Thunder: Playing a dead team walking on Sunday?
My gut says there’s no way the Lakers beat the Thunder on Sunday.
Ditto for what it says about Los Angeles making the playoffs.
The Lakers are a dead team walking.
Or are they?
Let’s take a dive into the numbers and the schedule and see what they have to say about the Lakers’ playoff chances. I mean, we already know that this is a team in free fall and disarray. There was a team meeting earlier this week for players and coaches to air their grievances. One of the things coach Mike D’Antoni said he was tired of was reading stories in the newspaper where players questioned his offense.
Ironically, news of the meeting was leaked out to, you guessed it, the newspaper. The Los Angeles Times first reported all sorts of details from what was supposed to be a behind-closed-door meeting.
Seems the Lakers can’t even meet without things going wrong.
Going into Sunday afternoon’s game against the Thunder, the Lakers are 18-25. That’s seven games under .500.
That leaves them four games back of Houston, which sits in the eighth and final playoff spot in the Western Conference.
So, can the Lakers work their way into a playoff spot?
After Friday night’s home game against Utah, the Lakers have already played 23 of their 41 home games. That leaves only 18 contests on home hardwood, where Los Angeles has a record that’s only slightly better than .500. And frankly, looking at their remaining home games, it’s hard to see them improving that home winning percentage much. Of their remaining home schedule, the Lakers have six games that look like wins (New Orleans, Phoenix, Toronto, Sacramento, Washington and New Orleans), five games that look like losses (Oklahoma City, Los Angeles Clippers, Chicago, Memphis and San Antonio, though the Spurs will visit late in the season when Gregg Popovich could be resting every starter), and seven games that look like tossups (Boston, Portland, Minnesota, Atlanta, Dallas, Golden State and Houston).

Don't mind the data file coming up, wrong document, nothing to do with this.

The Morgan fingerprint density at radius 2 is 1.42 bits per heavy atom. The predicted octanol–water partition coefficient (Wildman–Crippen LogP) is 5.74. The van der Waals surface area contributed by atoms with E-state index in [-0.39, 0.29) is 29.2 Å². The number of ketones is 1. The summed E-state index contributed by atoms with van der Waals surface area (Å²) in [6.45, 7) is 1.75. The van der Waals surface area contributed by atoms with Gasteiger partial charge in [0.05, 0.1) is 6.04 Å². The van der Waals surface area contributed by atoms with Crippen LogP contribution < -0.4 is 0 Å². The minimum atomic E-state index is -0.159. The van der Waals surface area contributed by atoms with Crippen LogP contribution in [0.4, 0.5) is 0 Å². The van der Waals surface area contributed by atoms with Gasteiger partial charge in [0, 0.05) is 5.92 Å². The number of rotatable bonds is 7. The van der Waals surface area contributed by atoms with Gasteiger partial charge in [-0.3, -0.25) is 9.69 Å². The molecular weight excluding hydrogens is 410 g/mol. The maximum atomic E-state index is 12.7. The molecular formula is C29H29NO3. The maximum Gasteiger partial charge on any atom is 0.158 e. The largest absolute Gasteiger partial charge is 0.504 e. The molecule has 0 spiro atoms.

So, if the Lakers follow that recipe and go 4-3 in those tossups, they’ll go 10-8 at home the rest of the season.
On the road thus far, the Lakers have been abysmal. They are 5-15.
That leaves 21 road games the rest of this year. Of their remaining schedule — and maybe I’m being generous based off how the Lakers have played on the road so far — seven games look like wins (Phoenix, Detroit, Charlotte, New Orleans, Orlando, Phoenix and Sacramento), five games look like losses (Brooklyn, Miami, Oklahoma City, Indiana and Los Angeles Clippers), and nine games look like tossups (Minnesota, Boston, Dallas, Denver, Atlanta, Golden State, Minnesota, Milwaukee and Portland).
If the Lakers win those tossup games at the rate they’ve won on the road so far and only go 2-7, they’ll go 9-12 in those remaining road games.
So, 10-8 at home and 9-12 on the road the rest of the way. Add it all up and that means the Lakers will go 19-20 in its remaining games and finish the season 37-45.
Look back at the past five years, and you’ll see that the average winning percentage of the eighth seed in the West was .582. That’s a record of 48-34. For the Lakers to reach that benchmark, they’d have to finish the season winning 30 of their last 39 games.
That ain’t happenin’.
Time has run out on these Lakers. That’s not just a gut feeling. That’s the reality.